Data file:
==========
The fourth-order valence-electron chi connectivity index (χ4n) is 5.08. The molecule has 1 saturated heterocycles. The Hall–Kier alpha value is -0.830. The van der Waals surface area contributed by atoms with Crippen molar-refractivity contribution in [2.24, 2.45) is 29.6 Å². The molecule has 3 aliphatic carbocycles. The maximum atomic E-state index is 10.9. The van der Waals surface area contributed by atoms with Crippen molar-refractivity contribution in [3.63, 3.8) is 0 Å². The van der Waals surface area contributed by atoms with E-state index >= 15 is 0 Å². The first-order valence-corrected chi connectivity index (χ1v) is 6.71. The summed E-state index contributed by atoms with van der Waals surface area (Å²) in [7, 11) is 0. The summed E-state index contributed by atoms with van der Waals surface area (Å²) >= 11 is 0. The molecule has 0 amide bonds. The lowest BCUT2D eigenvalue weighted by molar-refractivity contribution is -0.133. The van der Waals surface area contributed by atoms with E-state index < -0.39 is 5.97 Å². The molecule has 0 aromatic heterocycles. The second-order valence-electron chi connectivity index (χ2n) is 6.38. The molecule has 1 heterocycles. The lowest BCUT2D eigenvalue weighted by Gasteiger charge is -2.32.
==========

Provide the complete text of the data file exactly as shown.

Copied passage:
The fourth-order valence-electron chi connectivity index (χ4n) is 5.08. The molecule has 1 saturated heterocycles. The Hall–Kier alpha value is -0.830. The van der Waals surface area contributed by atoms with Crippen molar-refractivity contribution in [2.24, 2.45) is 29.6 Å². The molecule has 3 aliphatic carbocycles. The maximum atomic E-state index is 10.9. The van der Waals surface area contributed by atoms with Crippen molar-refractivity contribution in [3.63, 3.8) is 0 Å². The van der Waals surface area contributed by atoms with E-state index >= 15 is 0 Å². The first-order valence-corrected chi connectivity index (χ1v) is 6.71. The summed E-state index contributed by atoms with van der Waals surface area (Å²) in [7, 11) is 0. The summed E-state index contributed by atoms with van der Waals surface area (Å²) >= 11 is 0. The molecule has 0 amide bonds. The lowest BCUT2D eigenvalue weighted by molar-refractivity contribution is -0.133. The van der Waals surface area contributed by atoms with E-state index < -0.39 is 5.97 Å². The molecule has 0 aromatic heterocycles. The second-order valence-electron chi connectivity index (χ2n) is 6.38. The molecule has 1 heterocycles. The lowest BCUT2D eigenvalue weighted by Gasteiger charge is -2.32.